American Songwriter’s 2017 SXSW coverage is sponsored by D’Addario.
Ray Benson’s annual birthday bash, the traditional Tuesday-night kickoff to South By Southwest’s music segment, is considered a must-do event for both visiting industry types and longtime Austinites. Hundreds of both mingled outdoors under a waning moon on March 14 while listening to some of the finest talent they’ll see all week — including surprise guest Willie Nelson, whose mere presence proved the title of his new song, “I Woke Up Still Not Dead Today,” is indeed true. Despite recent concert cancellations, he seemed fit and sounded fine. (It should be noted that around these parts, many people are convinced the 83-year-old outlaw country co-founder will never be dead, even though he’s insisted that when his famous guitar, Trigger, finally becomes dust, he will, too.)
Benson turns 66 on March 16, finally reaching the number he’s sung countless times in one of his band Asleep at the Wheel’s signature songs, Bobby Troup’s “(Get Your Kicks on) Route 66.”
Both Nelson and Benson had a great deal to do with turning Austin into “the live music capital of the world,” but Benson might never have landed here had it not been for Nelson, who told Benson he should move his then 5-year-old band from California to Austin. That was 43 years ago.
Most of the artists Benson invited onstage during his party weren’t even alive then. But they’re all well steeped in musical history. On this night, they paid respects to Guy Clark, Townes Van Zandt, Merle Haggard and other tunesmiths connected to Texas and/or outlaw country. Early on, Brennen Leigh followed Wade Bowen and Randy Rogers with Lefty Frizzell’s “I Love You a Thousand Ways” and her own cute tune, “Analog.”
Shannon McNally and Charlie Sexton (who plays Van Zandt in Ethan Hawke’s upcoming biopic, Blaze, about late Austin songwriter Blaze Foley) performed “No Place To Fall,” a song Van Zandt co-wrote with Susanna Clark, Guy Clark’s wife.
“They were soulmates, Susanna and Guy,” Sexton said. “We are, too.” (He may have meant to say “Susanna and Townes”; though she was married to Guy, she and Van Zandt were famously close. Sexton produced McNally’s 2006 Southside Sessions EP.)
Carolyn Wonderland wailed on Blind Willie Johnson’s “Nobody’s Fault But Mine,” aided by Shelley King, before Marcia Ball joined them for the Ike and Tina Turner tune, “A Fool In Love.” (Though the night was almost free of political references, Wonderland made a statement by wearing a T-shirt reading, “Still, she persisted.” Two nights earlier, at the Austin Music Awards, her shirt read, “Resist.”)
Sunny Sweeney poured some ache into Chris Wall’s “I Feel Like Hank Williams Tonight” before romping through “Folsom Prison Blues” with Benson and a playful Sexton on harmonica. After an intermission and round of “Happy Birthday,” Benson received a custom-made Collings electric guitar. Strumming it, he proclaimed, “Wow. I’m in love,” and continued to play it through the night.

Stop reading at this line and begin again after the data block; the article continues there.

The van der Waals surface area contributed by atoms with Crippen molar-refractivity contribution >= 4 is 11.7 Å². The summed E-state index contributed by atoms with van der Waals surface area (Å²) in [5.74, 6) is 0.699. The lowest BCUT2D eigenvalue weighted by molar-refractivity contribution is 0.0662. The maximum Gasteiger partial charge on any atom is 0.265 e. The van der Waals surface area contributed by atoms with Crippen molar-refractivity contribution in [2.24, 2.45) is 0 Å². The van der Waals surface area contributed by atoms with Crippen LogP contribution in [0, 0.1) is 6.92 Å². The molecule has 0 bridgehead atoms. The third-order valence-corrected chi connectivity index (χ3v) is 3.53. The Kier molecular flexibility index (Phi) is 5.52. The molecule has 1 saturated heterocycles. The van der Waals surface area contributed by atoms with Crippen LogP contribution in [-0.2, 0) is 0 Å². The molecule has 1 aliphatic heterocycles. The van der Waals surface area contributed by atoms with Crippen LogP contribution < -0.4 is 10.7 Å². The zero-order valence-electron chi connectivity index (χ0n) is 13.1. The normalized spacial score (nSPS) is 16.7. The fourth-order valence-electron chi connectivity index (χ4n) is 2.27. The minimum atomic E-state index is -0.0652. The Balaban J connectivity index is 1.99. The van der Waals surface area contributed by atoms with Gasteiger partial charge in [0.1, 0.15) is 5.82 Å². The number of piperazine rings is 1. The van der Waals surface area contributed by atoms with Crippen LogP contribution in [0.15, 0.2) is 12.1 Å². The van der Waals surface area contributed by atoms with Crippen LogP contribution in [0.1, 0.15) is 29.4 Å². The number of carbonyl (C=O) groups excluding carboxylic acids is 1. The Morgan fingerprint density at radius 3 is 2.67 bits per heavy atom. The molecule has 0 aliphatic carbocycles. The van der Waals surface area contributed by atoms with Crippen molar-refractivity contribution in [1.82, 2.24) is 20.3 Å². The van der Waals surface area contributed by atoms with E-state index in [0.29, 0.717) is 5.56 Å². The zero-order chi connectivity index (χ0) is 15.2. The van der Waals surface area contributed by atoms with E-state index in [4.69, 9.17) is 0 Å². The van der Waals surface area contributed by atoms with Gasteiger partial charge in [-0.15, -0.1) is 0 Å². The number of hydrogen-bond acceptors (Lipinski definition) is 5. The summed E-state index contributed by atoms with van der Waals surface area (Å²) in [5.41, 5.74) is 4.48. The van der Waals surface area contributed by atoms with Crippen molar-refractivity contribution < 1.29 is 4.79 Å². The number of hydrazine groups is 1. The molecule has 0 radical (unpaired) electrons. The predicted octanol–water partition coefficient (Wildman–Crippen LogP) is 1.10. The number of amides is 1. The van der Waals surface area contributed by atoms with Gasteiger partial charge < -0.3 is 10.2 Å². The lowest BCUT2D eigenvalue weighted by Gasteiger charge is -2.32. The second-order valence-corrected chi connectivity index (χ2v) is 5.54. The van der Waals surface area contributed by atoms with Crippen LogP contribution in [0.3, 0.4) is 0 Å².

As the Avetts returned to the stage — they also played last year — Benson promised the sons of one of his birthday twins were going old-time. And so they did, pairing the reel, “Floppy Eared Mule” with “The Girl I Left Behind Me” — a song they’d recorded with Benson for the Bob Wills tribute, Still the King. Seth played banjo, Scott played acoustic guitar, Bob Crawford fiddled and Joe Kwon bowed his cello as they harmonized, clearly having a blast.
They also covered “The Prettiest Thing,” by David Childers, “a very under-celebrated country songwriter.” They also swang through Wills’ “Take Me Back to Tulsa” and Haggard’s “Mama Tried,” Crawford occasionally trading licks with Wheel fiddlers Katie Shore and Dennis Ludiker, before luring Nelson to the stage with “Stay A Little Longer.”
By now, Nelson could do his set in his sleep. It always starts with “Whiskey River” and usually contains “Still is Still Moving to Me,” “Funny How Time Slips Away” and a medley of “Crazy,” “Night Life” and a few others. But he was fully present and engaged, singing well and plucking Trigger with incredible dexterity as Scott and Seth Avett watched intently. As Nelson played “You Were Always on My Mind,” “Pancho and Lefty” and an extended instrumental interlude, they stood close together, sometimes whispering to one another. That ability to awe not just audiences, but fellow musicians, is just one of Willie’s many charms.
His wit is another; he announced “Roll Me Up and Smoke Me When I Die” as “a new gospel song.” When he sang, “I Woke Up Still Not Dead Today,” he cracked Benson up with the line, “Don’t bury me, I got a show to play.”
Then Willie got “On the Road Again,” and so did the partiers. But not before being encouraged to donate or purchase auction items to raise funds for the Health Alliance for Austin Musicians, which has assisted thousands of artists and grown into one of the city’s largest charities in its 12 years of existence. The goal for the evening was $66,000; chances are, in the still-live music capital, they did far better than that.
Several people who attended Benson’s shindig started their evening at Stubb’s Bar-B-Q, where BMI held its 17th annual Howdy Texas party with performances by Ron Pope, Langhorne Slim and Valerie June. The latter two are slated to join Willie Nelson — and many other artists — Thursday at Nelson’s annual Luck Reunion in Spicewood, Texas. That requires getting on the road again, all right — it’s a good 45 minutes or so outside of Austin.